Fitness-for-Duty Psychological Evaluations
Do you know how to navigate the risks surrounding fitness-for-duty evaluations? Learn how they can be a valuable tool without bringing risk. Businesses in the public and private sector are often unaware of how to set both the parameters and the stage for fitness-for-duty evaluations. Frequently, Employment Assistant Programs (EAPS) are asked to determine whether or not someone should remain at work. In most cases this is not an appropriate use of an EAP. In addition, sometimes what is needed is a workplace violence evaluation instead of a fitness-for-duty evaluation. The urgency in workplace violence assessments and the determination of whether to call first responders are not issues in fitness-for-duty evaluations. This topic will discuss both the pitfalls and benefits of using fitness-for-duty evaluations. The credentials of individuals who should be conducting these evaluations for an organization will also be discussed. The separations between medical and mental health issues as well as the key figures who should be involved will be explored. Further, sensitivity to ADA accommodations is a timely topic included in discussion. Failing to do a fitness-for-duty evaluation properly has the potential to lead to liability and problems within the workplace. A fitness-for-duty evaluation that clears an individual to return to their position lessens risk to both the employee and the organization. If an employee is a valuable asset that might be returned to their previous level of functioning, the fitness-for-duty evaluation has the capacity to assist in arriving at that determination. An unbiased determination if a problem an employee is suffering from is remedial and transient or something that has become chronic and irreparable is necessary in order to determine if they should return to work. How these conclusions are reached and documented is a central feature of this topic.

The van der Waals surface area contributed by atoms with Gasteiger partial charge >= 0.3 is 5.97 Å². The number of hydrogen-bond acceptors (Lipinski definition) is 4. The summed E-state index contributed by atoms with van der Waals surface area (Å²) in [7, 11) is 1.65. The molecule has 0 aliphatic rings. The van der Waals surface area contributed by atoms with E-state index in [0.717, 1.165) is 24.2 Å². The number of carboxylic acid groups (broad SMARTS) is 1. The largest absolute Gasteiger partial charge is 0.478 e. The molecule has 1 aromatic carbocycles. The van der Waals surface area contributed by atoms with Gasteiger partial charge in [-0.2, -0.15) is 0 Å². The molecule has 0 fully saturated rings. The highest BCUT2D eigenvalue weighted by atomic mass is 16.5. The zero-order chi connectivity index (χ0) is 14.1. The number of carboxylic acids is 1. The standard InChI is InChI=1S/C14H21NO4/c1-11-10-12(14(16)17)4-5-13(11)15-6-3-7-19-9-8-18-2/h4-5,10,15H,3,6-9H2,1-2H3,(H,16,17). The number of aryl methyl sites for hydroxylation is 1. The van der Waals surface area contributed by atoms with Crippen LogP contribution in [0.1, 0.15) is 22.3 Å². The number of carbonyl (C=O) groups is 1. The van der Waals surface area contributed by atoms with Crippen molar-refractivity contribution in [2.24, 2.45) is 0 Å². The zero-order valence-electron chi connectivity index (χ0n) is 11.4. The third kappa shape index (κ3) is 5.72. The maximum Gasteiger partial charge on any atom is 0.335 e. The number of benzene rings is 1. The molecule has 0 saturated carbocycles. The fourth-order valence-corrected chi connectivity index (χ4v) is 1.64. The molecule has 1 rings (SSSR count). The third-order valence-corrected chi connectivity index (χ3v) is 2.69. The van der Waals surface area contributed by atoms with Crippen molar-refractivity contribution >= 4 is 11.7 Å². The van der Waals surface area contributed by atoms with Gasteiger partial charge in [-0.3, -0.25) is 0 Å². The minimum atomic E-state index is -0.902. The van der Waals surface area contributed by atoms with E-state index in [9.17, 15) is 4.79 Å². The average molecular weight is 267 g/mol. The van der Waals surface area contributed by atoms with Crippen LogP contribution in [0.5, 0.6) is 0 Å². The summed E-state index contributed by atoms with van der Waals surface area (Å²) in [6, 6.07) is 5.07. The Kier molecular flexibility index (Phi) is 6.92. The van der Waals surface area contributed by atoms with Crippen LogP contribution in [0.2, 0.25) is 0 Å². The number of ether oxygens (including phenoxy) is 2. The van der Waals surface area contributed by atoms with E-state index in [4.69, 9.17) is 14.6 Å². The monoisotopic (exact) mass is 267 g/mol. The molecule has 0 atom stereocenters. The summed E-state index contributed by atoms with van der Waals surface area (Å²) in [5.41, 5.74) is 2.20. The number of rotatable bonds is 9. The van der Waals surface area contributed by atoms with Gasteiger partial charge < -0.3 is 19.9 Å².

Who should attend?
- How to Use the Fitness-for-Duty Evaluation
- When Is a Fitness-for-Duty Evaluation Needed?
- Who Should Perform a Fitness-for-Duty Evaluation?
- What Is the Difference Between a Workplace Violence Evaluation and a Fitness-for-Duty Evaluation?
- What Are the Advantages of Having It Done by an Outside Party?
- What Is the Goal for This Evaluation and Are There Any Hidden Agendas?Steps Involved in Setting up a Fitness-for-Duty Evaluation
- The Involvement of Human Resources
- The Involvement of Corporate Counsel
- The Involvement of Security
- The Involvement of Supervisors and Other Coworkers
- What Information Might Be Supplied to the Evaluator?
- Where Will the Evaluation Take Place?Themes and Considerations
- Canaries in the Coal Mine
- Reductions in Force
- Interpersonal Problems
- Time of Onset of DifficultiesAssessment
- Parties Interviewed
- Informed Consent
- Diagnostic Procedures
- Releases From Treatment Providers
- Special Considerations If There Is a Substance Abuse
- Establishing RapportReporting and Closure
- What Should Be Written in a Report
- Pitfalls to Avoid
- Organizational Readiness
- Workplace Community Needs
- Questions and Discussion Presentation
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